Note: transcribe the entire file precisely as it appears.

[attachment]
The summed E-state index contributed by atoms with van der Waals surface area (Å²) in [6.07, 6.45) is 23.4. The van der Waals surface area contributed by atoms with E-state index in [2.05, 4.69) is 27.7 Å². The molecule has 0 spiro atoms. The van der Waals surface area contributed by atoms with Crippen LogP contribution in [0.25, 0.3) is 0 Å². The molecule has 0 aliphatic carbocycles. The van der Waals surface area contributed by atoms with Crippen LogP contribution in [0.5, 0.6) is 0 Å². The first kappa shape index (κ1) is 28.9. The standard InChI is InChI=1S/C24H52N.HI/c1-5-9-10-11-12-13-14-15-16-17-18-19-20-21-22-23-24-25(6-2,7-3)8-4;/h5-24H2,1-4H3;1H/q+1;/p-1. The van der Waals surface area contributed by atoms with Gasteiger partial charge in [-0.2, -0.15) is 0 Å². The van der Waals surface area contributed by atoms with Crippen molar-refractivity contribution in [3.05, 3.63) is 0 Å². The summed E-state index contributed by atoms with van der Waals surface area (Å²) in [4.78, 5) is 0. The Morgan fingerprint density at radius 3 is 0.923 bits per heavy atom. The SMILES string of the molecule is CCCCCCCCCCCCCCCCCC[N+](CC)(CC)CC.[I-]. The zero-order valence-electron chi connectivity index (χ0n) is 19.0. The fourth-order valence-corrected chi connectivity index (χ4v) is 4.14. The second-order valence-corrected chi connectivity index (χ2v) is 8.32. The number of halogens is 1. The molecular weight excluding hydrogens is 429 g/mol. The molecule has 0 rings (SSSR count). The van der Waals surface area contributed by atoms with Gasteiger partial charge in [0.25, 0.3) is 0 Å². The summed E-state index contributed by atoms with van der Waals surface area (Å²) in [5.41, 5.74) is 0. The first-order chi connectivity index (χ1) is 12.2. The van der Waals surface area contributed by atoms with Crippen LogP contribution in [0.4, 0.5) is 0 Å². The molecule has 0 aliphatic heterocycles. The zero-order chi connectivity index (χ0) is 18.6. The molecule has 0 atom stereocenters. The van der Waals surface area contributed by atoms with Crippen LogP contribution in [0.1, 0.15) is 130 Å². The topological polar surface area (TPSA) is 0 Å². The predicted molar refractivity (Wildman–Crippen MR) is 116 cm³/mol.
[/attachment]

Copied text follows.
The summed E-state index contributed by atoms with van der Waals surface area (Å²) in [6.07, 6.45) is 23.4. The van der Waals surface area contributed by atoms with E-state index in [2.05, 4.69) is 27.7 Å². The molecule has 0 spiro atoms. The van der Waals surface area contributed by atoms with Crippen LogP contribution in [0.25, 0.3) is 0 Å². The molecule has 0 aliphatic carbocycles. The van der Waals surface area contributed by atoms with Crippen LogP contribution in [0.5, 0.6) is 0 Å². The first kappa shape index (κ1) is 28.9. The standard InChI is InChI=1S/C24H52N.HI/c1-5-9-10-11-12-13-14-15-16-17-18-19-20-21-22-23-24-25(6-2,7-3)8-4;/h5-24H2,1-4H3;1H/q+1;/p-1. The van der Waals surface area contributed by atoms with Gasteiger partial charge in [-0.2, -0.15) is 0 Å². The van der Waals surface area contributed by atoms with Crippen molar-refractivity contribution in [3.05, 3.63) is 0 Å². The summed E-state index contributed by atoms with van der Waals surface area (Å²) in [4.78, 5) is 0. The Morgan fingerprint density at radius 3 is 0.923 bits per heavy atom. The SMILES string of the molecule is CCCCCCCCCCCCCCCCCC[N+](CC)(CC)CC.[I-]. The zero-order valence-electron chi connectivity index (χ0n) is 19.0. The fourth-order valence-corrected chi connectivity index (χ4v) is 4.14. The second-order valence-corrected chi connectivity index (χ2v) is 8.32. The number of halogens is 1. The molecular weight excluding hydrogens is 429 g/mol. The molecule has 0 rings (SSSR count). The van der Waals surface area contributed by atoms with Gasteiger partial charge in [0.25, 0.3) is 0 Å². The summed E-state index contributed by atoms with van der Waals surface area (Å²) in [5.41, 5.74) is 0. The first-order chi connectivity index (χ1) is 12.2. The van der Waals surface area contributed by atoms with Crippen LogP contribution in [0.4, 0.5) is 0 Å². The molecule has 0 aliphatic heterocycles. The zero-order chi connectivity index (χ0) is 18.6. The molecule has 0 atom stereocenters. The van der Waals surface area contributed by atoms with Crippen LogP contribution in [0.1, 0.15) is 130 Å². The topological polar surface area (TPSA) is 0 Å². The predicted molar refractivity (Wildman–Crippen MR) is 116 cm³/mol.